“Well, go ahead and have one and see who comes and what they say,” was Zephyr’s reply.
“Mebe I jess will,” pouted Jeeter.
The news of Jeeter’s planned memorial service spread quickly among the townsfolk. He chose a date in late January and let it be known to his few pals that those wishing to come and pay their respects should come to his trailer and that he’d have some pan bread with rabbit gravy and a gunny sack full of stale popcorn the local theater owner had given him. Floyd promised to bring any unexploded jugs of sap beer.
Townsfolk’s reactions to Jeeter’s plan varied. Jeeter’s exploits were a source of endless amusement and storytelling to some and, to others, a flagrant illustration of moral turpitude and ignorance.
As Jeeter’s best friend, townsfolk let Zephyr know what they thought about his having a memorial service for himself – good and bad. But it soon became apparent that enough people wanted to come so that the service could not happen in Jeeter’s cramped trailer.
Zephyr asked Pastor Glenn if he would consider letting them use the church basement for the affair. Although Pastor Glenn worried that the whole matter of a memorial service for the living bordered on the sacrilegious, he agreed to pray on it. Besides, Jeeter wasn’t one of the flock.
As the date approached, Zephyr told Jeeter that enough folks wanted to come so Pastor Glenn had reluctantly agreed to let them use the church basement for free, but that they’d have to arrange for their own food, as he could not ask the good ladies of the church to volunteer their time for such an irreligious event.
When the day came, Jeeter donned his black coveralls and put on his father’s oversized “church coat,” the jacket-half of a 60-year-old wedding suit that hung over Jeeter like a collapsed pup tent.
Zephyr made it clear that Jeeter was to “play dead.” He didn’t have to pretend he was dead but he should keep his mouth shut and just let people say their piece, whatever it was.
Jeeter brought a cast-iron frying pan of pan bread with rabbit gravy and his gunny sack of popcorn. He was surprised to see Elise from the church social committee and Dolly, his third-grade teacher, behind the counter warming casseroles they had brought and setting out plates of quivering red and green Jell-O salads.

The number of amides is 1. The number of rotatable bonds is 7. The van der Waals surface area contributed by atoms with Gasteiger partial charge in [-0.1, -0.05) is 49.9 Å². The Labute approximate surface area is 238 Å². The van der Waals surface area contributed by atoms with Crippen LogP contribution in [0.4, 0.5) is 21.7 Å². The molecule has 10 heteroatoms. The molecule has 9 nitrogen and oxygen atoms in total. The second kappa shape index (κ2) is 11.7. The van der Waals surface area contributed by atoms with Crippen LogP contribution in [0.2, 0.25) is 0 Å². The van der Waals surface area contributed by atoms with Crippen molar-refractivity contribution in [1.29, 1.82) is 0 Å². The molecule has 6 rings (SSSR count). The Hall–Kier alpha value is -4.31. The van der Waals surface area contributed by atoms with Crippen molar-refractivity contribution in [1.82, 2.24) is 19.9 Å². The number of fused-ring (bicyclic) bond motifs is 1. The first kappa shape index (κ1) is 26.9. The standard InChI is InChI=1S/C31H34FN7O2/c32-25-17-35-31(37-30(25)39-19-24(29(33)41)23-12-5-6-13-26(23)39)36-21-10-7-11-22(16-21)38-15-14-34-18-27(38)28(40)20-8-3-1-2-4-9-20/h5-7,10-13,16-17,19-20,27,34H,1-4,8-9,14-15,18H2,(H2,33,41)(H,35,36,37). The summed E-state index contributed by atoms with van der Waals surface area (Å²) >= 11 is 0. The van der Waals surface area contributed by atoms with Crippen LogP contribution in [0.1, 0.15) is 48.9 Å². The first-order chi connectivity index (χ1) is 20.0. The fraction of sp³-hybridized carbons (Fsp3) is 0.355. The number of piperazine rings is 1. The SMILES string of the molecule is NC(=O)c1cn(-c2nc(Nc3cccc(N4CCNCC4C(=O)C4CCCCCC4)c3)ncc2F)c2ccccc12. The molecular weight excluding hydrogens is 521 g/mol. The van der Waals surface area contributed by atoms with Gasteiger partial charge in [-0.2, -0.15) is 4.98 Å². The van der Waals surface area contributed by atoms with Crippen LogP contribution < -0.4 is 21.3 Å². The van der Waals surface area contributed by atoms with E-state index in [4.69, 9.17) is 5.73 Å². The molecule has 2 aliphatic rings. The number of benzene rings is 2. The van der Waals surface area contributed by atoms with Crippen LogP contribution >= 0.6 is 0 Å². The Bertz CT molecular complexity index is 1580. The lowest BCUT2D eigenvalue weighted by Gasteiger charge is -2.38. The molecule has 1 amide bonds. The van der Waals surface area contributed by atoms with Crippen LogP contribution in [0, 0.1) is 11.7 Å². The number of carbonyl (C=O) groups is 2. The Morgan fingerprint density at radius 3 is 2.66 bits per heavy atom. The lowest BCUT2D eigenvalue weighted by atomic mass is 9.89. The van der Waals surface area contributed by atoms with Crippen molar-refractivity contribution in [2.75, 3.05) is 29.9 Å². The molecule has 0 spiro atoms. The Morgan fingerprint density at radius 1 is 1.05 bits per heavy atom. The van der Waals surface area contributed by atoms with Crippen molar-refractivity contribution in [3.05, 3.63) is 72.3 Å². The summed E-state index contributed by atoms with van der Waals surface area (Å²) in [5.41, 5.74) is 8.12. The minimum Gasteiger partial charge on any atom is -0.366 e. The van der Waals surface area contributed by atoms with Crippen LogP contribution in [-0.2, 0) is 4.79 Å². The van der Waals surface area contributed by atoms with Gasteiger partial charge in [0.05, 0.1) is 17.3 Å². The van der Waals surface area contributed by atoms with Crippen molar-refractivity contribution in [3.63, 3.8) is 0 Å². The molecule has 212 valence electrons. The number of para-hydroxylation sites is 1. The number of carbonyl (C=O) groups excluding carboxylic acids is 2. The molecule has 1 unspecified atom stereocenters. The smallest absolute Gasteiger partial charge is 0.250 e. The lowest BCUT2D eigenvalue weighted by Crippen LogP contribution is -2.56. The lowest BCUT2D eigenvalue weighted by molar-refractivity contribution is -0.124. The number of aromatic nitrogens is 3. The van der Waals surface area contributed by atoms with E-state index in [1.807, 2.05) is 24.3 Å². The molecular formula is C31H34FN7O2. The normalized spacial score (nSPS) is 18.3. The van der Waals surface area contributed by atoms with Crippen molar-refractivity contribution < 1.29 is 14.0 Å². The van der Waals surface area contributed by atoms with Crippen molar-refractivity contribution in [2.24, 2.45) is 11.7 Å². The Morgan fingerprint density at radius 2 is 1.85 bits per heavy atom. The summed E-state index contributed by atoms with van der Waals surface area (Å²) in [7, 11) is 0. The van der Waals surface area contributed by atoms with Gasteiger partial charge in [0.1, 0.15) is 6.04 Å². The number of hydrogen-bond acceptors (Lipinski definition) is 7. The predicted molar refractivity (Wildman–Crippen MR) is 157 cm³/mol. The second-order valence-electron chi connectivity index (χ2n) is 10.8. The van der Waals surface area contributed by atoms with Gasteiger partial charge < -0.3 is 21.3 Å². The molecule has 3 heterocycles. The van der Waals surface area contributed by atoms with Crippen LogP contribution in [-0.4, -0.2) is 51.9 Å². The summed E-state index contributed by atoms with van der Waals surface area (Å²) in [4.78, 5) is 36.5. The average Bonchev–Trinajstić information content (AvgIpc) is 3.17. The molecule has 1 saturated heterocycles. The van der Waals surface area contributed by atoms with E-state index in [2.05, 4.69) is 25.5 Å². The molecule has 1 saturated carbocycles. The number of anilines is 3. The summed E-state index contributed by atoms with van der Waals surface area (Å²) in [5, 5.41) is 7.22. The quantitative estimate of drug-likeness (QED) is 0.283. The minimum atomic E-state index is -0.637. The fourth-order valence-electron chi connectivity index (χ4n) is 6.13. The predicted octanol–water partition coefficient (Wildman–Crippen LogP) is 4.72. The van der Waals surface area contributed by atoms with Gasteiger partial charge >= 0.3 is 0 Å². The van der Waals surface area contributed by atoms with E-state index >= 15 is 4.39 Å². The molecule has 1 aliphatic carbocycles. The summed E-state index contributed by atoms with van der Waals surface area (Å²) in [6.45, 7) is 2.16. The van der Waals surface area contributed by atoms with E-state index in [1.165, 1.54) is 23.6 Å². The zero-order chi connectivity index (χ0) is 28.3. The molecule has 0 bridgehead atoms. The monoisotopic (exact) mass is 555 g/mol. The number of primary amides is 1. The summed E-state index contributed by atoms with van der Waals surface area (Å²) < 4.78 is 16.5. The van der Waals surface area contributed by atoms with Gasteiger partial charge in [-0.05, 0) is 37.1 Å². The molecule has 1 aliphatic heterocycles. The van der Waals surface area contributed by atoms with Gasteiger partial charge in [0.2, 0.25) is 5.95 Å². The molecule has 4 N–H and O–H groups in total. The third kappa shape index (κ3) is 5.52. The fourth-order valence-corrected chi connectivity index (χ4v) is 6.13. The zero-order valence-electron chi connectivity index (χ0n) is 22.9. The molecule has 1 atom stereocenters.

Zephyr indicated a seat in the corner for Jeeter and whispered to him to “hush up and do’an say nothin’.”
Folks began to file in. A few brought dishes they set on the counter separating the seating area from the kitchen. Jeeter and Zephyr were both surprised when several dozen townsfolk had taken seats, some out of good will and others out of curiosity. The biggest surprise came when Pastor Glenn descended the staircase from his vestry, wearing a white stole, and began to address those assembled.
“We’re here today to celebrate the life of Jeeter who’s lived among us for 47 years and shows no sign of leaving us soon. Some among you may have mixed feelings about that, but I suspect those who do decided not to join us today.” The audience tittered.
From his corner seat, Jeeter beamed as Pastor Glenn recounted some of the exploits familiar to many of the townsfolk: his unplanned trip to New York in a windblown cardboard ice fishing shanty, the buck he got with his pickup in deer season when his brakes failed again, and the time he tied himself to his pickup so he wouldn’t fall off the roof as he repaired a leak and Lou drove off to the store with Jeeter in tow. He praised Jeeter’s ingenuity and perseverance and his willingness to make do in hard times. He then invited the assembled to share their memories of Jeeter.
There was a long silence. Dolly, had come out from the kitchen and taken a seat with the others. She recalled what an energetic and compassionate child Jeeter had been, always helping kids on the playground and intervening when child’s play got too rough or when one of the older bullies ganged up on someone weaker. She recalled his answer when she asked him what he wanted to do when he grew up and he answered, “hunt, fish, and trap.”
Millie Langevin recalled Jeeter stopping by the side of the road where she had skidded off into a snowbank in her Rambler American. Jeeter had taken a log chain, crawled under her car, hooking one end to the frame and the other end to the frame of his pickup and, after several tries, succeeded in hauling her back up onto the road. She was crying with gratitude and offered to pay Jeeter to which he responded, “I’d take a ciggy if y’ave one, and, oh, a match.” Jesper, the Swede, told how his beagle had been lost for two days and it was Jeeter who found him up near the beaver pond in a leg-hold trap, freed him, and carried him back to his owner.
The stories of Jeeter’s inventiveness and willingness to help a neighbor out continued for almost an hour and finally Zephyr stepped forward, holding a coffee mug of sap beer, which he had replenished many times, and asked the crowd to pray for the repose of the soul of their friend Jeeter. Folks smiled and bowed their heads.
“Wait, I ain’t dead yet,” howled Jeeter and the hall erupted in laughter.
Zephyr continued, “Long live our friend Jeeter!” and the assembled all cheered.
Back in his trailer, Jeeter, Zephyr and Floyd finished the last jug of sap beer and reminisced about Jeeter’s memorial service.
“Ya know,” slurred Jeeter, “I moight ‘ave ta do that ‘gin sometime. Nice ta ‘ear all ‘em noice things said ‘bout me.”
Bill Schubart is a frequent commenator for Vermont Public Radio, where this piece first appeared.